TNB Night Owl: Gen. Kuropatkin’s Final Fight

Illinois National Guard Soldiers. Photo by The National Guard.

Aleksey Kuropatkin wasn’t the best general, but the most important part of any war is to be on the winning side. He had been able to manage that much.

Kuropatkin had risen to prominence the hard way, starting as a minor officer in late-19th century Russia and participating in a series of successful battles and campaigns. Longevity and experience are often assumed to go hand-in-glove with competency, and this was the concept which fueled his rise to leadership. He was a reform-minded General whose efforts during peacetime increased the training and morale of the troops.

His strategy, however, left something to be desired, as displayed in the 1904-1905 Russo-Japanese War. He was hesitant to engage without overwhelming force superiority, and he received a large amount of the blame for the eventual military loss.

There was no doubt of his loyalty, though, and there was no denying his prior history. For this reason, he was given another chance to command when World War I broke out.

Kuropatkin’s forces fared poorly in their first few movements, although they were hindered by weather, bad roads and other issues. He needed a win. And in his desperation a brilliant idea came to him…

…actually, no, it had come to him years before, during the Japanese campaign. One of the most successful battles for the Russians had involved blinding the Japanese with powerful searchlights before moving the Russian troops in to attack.

He would use the tactic again, during a dark night. Brilliant lights were prepared, the sun went down, the Russians waited until all was dark. Then the lights were turned on and the Russians charged.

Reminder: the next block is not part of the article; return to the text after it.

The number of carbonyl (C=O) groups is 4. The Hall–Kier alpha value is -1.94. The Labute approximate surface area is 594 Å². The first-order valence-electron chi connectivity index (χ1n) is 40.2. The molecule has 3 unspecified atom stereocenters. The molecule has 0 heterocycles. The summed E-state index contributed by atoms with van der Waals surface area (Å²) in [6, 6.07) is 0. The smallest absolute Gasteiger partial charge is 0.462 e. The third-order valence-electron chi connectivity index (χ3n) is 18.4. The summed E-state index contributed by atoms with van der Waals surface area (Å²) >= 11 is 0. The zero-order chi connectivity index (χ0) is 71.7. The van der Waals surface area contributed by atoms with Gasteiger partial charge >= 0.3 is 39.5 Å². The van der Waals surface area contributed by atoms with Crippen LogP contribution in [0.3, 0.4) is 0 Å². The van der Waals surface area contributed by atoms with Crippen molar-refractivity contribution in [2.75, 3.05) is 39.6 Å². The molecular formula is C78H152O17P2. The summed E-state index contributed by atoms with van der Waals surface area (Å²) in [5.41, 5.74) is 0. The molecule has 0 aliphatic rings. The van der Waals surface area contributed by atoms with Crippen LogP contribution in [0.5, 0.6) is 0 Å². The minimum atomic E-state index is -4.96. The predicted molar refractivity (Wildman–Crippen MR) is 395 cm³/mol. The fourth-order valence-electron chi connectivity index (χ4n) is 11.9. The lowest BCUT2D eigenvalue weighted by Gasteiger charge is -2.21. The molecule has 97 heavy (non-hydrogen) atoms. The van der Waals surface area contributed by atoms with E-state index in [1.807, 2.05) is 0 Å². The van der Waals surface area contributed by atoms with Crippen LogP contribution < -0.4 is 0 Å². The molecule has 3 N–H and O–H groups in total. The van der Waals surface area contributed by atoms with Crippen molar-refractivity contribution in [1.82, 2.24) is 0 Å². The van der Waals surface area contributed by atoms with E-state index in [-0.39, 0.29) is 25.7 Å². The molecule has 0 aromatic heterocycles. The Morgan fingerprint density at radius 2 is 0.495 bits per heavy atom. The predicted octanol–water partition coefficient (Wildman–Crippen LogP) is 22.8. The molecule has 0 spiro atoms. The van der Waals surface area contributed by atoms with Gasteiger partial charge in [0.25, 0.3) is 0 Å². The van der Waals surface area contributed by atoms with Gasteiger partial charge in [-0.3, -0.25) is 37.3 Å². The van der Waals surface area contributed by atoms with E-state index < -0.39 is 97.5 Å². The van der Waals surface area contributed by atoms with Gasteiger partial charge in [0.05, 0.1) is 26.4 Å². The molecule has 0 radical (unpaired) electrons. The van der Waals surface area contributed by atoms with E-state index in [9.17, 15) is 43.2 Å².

In the Japanese war, though, the Russians had come in from the flanks. Against the Germans, the Russians had to attack their position from the front.

It hadn’t occurred to General Kuropatkin that his troops would be silhouetted by the very lights which were meant to blind the enemy. Or that silhouetted troops would be quite visible to enemy riflemen.

Kuropatkin at once bloodied his corps in a futile night attack; using searchlights to illuminate the battlefield, he made 8,000 of his men into perfect targets, then corpses.


He retained his command for another year, but the handwriting was on the wall. Thankfully for future soldiers, Kuropatkin’s failure became military legend and the “make all of your assets plainly visible to your opponent” tactic has been abandoned.

Question of the night: Have you ever been instructed to do something truly idiotic by your boss?

About the opinions in this article…

Any opinions expressed in this article are the opinions of the author and do not necessarily reflect the opinions of this website or of the other authors/contributors who write for it.

About AlienMotives 1991 Articles
Ex-Navy Reactor Operator turned bookseller. Father of an amazing girl and husband to an amazing wife. Tired of willful political blindness, but never tired of politics. Hopeful for the future.